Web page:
4. They learned how to complete the problem a long time ago, but forgot how to do it.
5. The problem consists of several different skills, and one or more of those skills they don’t know how to do correctly.
6. They aren’t motivated to complete the problem, perhaps because they don’t think they can.
Everything I have talked about so far in this post leads, of course, to the last point. Once students think they can’t do something it will be very hard for them to ever learn it. It’s also important to remember that there is a major difference between a student thinking something is hard and thinking something is impossible. If a student is struggling in math by second grade and starts to think they are bad at it, how will they approach math after 3, 4, or 9 more years of sitting through math class?
It is very important that when students run into trouble in any subject they are taught to think about it as something they can’t do yet, not something that is simply beyond their mental abilities. Kids (or their peers) can classify themselves as a smart kid or being bad or good at math pretty early in school. When a student is struggling with something, the teacher or parent needs to break down why they aren’t getting it. A common solution is to simply teach the new subject a different way, and I think this can be both good and bad. That approach goes wrong when the student gets overwhelmed by different strategies and then has trouble remembering how to properly apply any one strategy. Sometimes the student needs to review previous material or needs more practice at the initially taught strategy rather than a new strategy.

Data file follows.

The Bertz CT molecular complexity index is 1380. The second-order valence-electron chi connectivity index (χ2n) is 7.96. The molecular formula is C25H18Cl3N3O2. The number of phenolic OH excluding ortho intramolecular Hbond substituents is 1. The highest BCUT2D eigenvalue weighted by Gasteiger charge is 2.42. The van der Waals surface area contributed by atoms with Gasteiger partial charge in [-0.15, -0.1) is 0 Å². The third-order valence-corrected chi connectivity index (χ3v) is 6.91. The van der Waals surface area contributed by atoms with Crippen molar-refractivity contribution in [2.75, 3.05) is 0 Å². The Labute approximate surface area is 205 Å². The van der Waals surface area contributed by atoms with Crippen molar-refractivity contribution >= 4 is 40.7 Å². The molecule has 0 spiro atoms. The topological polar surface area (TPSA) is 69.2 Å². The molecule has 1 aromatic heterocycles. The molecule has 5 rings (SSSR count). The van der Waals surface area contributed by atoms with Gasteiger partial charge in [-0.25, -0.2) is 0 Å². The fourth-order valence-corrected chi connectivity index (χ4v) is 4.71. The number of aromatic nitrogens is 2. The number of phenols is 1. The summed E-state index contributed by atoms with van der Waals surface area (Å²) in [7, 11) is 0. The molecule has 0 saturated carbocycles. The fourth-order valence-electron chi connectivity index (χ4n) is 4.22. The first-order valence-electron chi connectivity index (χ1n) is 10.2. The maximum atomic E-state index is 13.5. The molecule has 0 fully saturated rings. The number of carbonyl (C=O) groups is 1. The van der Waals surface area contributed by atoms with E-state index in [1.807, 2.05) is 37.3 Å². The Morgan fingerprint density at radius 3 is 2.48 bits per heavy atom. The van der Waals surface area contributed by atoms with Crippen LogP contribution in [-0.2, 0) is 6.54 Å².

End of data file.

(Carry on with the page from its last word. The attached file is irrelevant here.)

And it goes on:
Here are a few tips to summarize:
1. Don’t let students say they are bad at an academic skill! Always counter with something along the lines of, “You just haven’t learned how to do it yet.”
2. If a student is making the same mistake more than a few times in a row, you need to stop them and address it. Practicing the wrong thing means learning how to do something incorrectly.
3. Use analogies with students. No one is born shredding on a guitar, and no one is born sinking 3 pointers on the basketball court. Furthermore, no one learns how to do either of those things without at least some quality coaching and teaching.
4. Some tasks require a lot of skills to complete and students need to understand that. You can’t program a video game without knowing something about graphics, animation, programming in multiple languages, digital music creation, and so on. Likewise, you can’t do advanced math until you can add, subtract, multiply, divide, etc. If one of these skills is missing, you need to keep practicing.
5. You may need to remind adults of this! Just because you are over 40 doesn’t mean you can’t learn new math skills, throw a football, or learn karate.
You may want to check out “Growth Mindset”, which is a term that is extremely popular in education and business right now. It comes from the researcher Carol Dweck, and at this point many people have written about it. While this post is not really about Growth Mindset specifically, it may have reminded you of it if you have heard this term before. The very basic idea is similar to what I talked about here – you need to teach students to have the mindset that they can always improve through hard work, and correct and avoid the mindset that I discussed here, “I’m just bad at math.”
If you have a comment, I would love to hear it. Email us or comment directly.